The Great Bludgeoning’s aforementioned rawness suggests the album is more resemblant of HateSphere in a live setting. “That’s actually true, because what we told our producer Tue this time is that we wanted to sound real,” the guitarist discloses. “We’ve never wanted to use sound replacements and stuff; I hate many of the new metal sounds, because they just sound like shit. They don’t sound real to me. We wanted to sound real. I tried to tell him as well that we really liked the sound on Ballet Of The Brute (June 2004), and we tried to orientate the sound as well. I think we did that pretty well. As you said yourself, I think the album has way more similarities to us in a live setting and that’s a very good thing in my opinion.”
HateSphere’s working relationship with Tue Madsen stretches back as far as 1997, when the man produced the assortment’s sophomore demo tape. “It’s been a long time that we’ve been working on and off,” Pepe admits. “For my part though, he lives just a minute away on bike from where I live. His studio is there and it’s very relaxed. We all know each other, so we can fool around and have a relaxed atmosphere while recording. Still Tue will be professional though, and we’re not fooling around so much that we can’t make an album. On the contrary, I think the albums turn out really, really good and that’s because we know each other, we’re relaxed, and we want a relaxed atmosphere when we’re recording. Otherwise it isn’t funny, and it needs to be funny. Being in the studio especially isn’t cool (laughs), but it’s cool to go out and play afterwards. This time around it was a really good experience though. It’s been like that before actually, but it was just way, way more relaxed this time. A lot of people joined us in the studio to hang out, and it was cool to work with him again.”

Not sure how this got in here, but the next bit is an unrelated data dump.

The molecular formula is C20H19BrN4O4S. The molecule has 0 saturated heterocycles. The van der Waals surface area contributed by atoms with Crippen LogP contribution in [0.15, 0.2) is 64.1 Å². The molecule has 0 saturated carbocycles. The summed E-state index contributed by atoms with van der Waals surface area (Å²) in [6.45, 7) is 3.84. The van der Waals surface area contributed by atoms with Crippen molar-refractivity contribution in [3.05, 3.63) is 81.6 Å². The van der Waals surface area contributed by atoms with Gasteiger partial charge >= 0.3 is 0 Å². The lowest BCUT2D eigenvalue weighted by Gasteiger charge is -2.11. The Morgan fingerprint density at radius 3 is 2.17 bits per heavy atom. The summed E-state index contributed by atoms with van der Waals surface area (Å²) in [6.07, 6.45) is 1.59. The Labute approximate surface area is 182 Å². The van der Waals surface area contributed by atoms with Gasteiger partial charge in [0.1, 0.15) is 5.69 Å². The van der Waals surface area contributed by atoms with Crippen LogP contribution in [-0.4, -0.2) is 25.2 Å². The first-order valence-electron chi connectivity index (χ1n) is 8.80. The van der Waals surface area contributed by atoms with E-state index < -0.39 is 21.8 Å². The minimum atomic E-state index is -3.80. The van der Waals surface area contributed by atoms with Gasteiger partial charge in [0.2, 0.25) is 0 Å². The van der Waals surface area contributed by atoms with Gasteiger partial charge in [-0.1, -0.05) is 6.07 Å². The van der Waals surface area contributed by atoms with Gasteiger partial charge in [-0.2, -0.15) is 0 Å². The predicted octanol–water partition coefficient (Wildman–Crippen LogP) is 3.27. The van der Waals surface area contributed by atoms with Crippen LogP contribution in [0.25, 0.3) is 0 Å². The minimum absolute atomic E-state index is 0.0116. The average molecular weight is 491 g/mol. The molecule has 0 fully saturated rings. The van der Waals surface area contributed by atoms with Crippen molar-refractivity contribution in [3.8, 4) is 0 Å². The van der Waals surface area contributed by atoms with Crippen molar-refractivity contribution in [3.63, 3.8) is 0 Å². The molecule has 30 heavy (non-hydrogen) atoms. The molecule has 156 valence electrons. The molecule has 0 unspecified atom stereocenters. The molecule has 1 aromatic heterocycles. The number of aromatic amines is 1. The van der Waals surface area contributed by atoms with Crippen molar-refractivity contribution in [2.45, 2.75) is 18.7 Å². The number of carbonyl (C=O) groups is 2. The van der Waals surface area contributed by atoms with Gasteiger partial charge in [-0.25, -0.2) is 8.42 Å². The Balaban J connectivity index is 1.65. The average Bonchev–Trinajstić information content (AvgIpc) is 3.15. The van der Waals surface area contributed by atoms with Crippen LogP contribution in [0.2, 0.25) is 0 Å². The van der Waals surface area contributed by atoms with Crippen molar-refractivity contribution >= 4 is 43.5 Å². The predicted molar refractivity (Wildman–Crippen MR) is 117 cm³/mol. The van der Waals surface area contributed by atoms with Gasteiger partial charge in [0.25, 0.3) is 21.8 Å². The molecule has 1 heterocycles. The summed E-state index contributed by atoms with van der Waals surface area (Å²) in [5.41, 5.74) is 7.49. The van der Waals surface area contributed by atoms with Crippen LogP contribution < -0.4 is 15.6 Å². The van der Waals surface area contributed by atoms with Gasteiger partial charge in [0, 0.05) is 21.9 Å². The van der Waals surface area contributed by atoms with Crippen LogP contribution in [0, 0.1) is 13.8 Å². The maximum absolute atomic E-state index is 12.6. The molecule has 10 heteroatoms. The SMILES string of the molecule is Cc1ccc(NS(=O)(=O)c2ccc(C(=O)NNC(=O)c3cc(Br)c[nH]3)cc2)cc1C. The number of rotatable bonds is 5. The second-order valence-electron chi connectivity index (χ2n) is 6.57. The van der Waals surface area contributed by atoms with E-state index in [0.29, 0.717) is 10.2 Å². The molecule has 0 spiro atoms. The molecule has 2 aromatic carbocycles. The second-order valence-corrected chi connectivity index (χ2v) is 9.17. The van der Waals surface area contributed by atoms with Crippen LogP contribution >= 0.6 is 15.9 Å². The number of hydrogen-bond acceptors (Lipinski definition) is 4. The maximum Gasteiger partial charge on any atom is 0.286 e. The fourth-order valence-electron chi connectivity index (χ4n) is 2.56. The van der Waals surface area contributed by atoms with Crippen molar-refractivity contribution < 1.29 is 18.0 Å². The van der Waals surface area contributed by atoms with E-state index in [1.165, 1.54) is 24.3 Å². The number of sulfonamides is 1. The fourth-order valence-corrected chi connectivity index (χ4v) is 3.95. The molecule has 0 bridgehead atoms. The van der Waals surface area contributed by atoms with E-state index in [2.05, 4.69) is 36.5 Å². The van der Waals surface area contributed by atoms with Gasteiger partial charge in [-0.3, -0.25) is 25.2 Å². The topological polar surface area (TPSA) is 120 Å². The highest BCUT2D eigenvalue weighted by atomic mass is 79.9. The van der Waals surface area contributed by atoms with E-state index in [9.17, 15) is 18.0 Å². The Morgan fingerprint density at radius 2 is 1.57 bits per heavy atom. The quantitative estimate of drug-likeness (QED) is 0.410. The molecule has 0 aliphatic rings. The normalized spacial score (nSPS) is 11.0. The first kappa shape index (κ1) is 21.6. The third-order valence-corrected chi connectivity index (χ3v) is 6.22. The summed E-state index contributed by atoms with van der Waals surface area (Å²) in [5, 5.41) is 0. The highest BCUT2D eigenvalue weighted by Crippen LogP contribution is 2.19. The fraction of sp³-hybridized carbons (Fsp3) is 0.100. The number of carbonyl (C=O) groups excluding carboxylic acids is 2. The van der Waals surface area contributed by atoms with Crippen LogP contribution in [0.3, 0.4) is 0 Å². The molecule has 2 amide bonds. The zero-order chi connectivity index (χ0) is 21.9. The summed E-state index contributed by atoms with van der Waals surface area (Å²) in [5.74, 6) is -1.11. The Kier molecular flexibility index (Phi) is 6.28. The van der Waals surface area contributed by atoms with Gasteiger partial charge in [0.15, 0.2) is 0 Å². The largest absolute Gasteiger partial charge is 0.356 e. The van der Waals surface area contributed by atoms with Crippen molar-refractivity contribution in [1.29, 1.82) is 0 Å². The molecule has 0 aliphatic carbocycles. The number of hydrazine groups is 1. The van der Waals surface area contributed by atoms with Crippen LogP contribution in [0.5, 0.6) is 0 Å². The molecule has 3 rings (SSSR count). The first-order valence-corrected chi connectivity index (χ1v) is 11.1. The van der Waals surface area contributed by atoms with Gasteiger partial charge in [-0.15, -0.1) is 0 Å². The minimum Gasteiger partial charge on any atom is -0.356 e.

Tue Madsen seems to be one of the go to producers for Danish metal groups. “He is, and not only in Denmark but for metal in general,” the HateSphere founder adds. “He’s busy with well-known metal bands from all around the world, and that’s a cool thing as well I think.”
Pepe feels that the record’s guitar sound is “way more old school than on our previous albums. We like bands that still have a lot of groovy and slower elements mixed into their music. We like the groovy parts, so this is always mixed in with the fast stuff. Playing only fast gets really boring after awhile, so mixing in the fast stuff with the groovy, slower stuff makes it more interesting. I think that’s what we’ll do again, play groovy stuff and use those newer elements like acoustic intros and orchestral work and some hard rock riffs as well. We actually got a song on the album called ‘Need To Kill’ that’s really a hard rock, death / thrash song; it doesn’t sound that hard rock, but it has quite a lot of hard rock riffs in it. It’s the closest thing to hard rock we’ve recorded so far. My guitar work is a mixture of fast, slow, and groovy, and it sounds real.”
Mnemic founder and guitarist Mircea Gabriel Eftemie designed the cover artwork for The Great Bludgeoning. “We find him really good,” the axeman enthuses. “We wanted to go more old school with this album’s cover artwork, so we told him we wanted a more old school, metal artwork with the right colours.”
The Great Bludgeoning was released in Europe on September 23rd, 2011 and subsequently in North America on the 27th, all through Napalm Records.
Interview published in January 2012.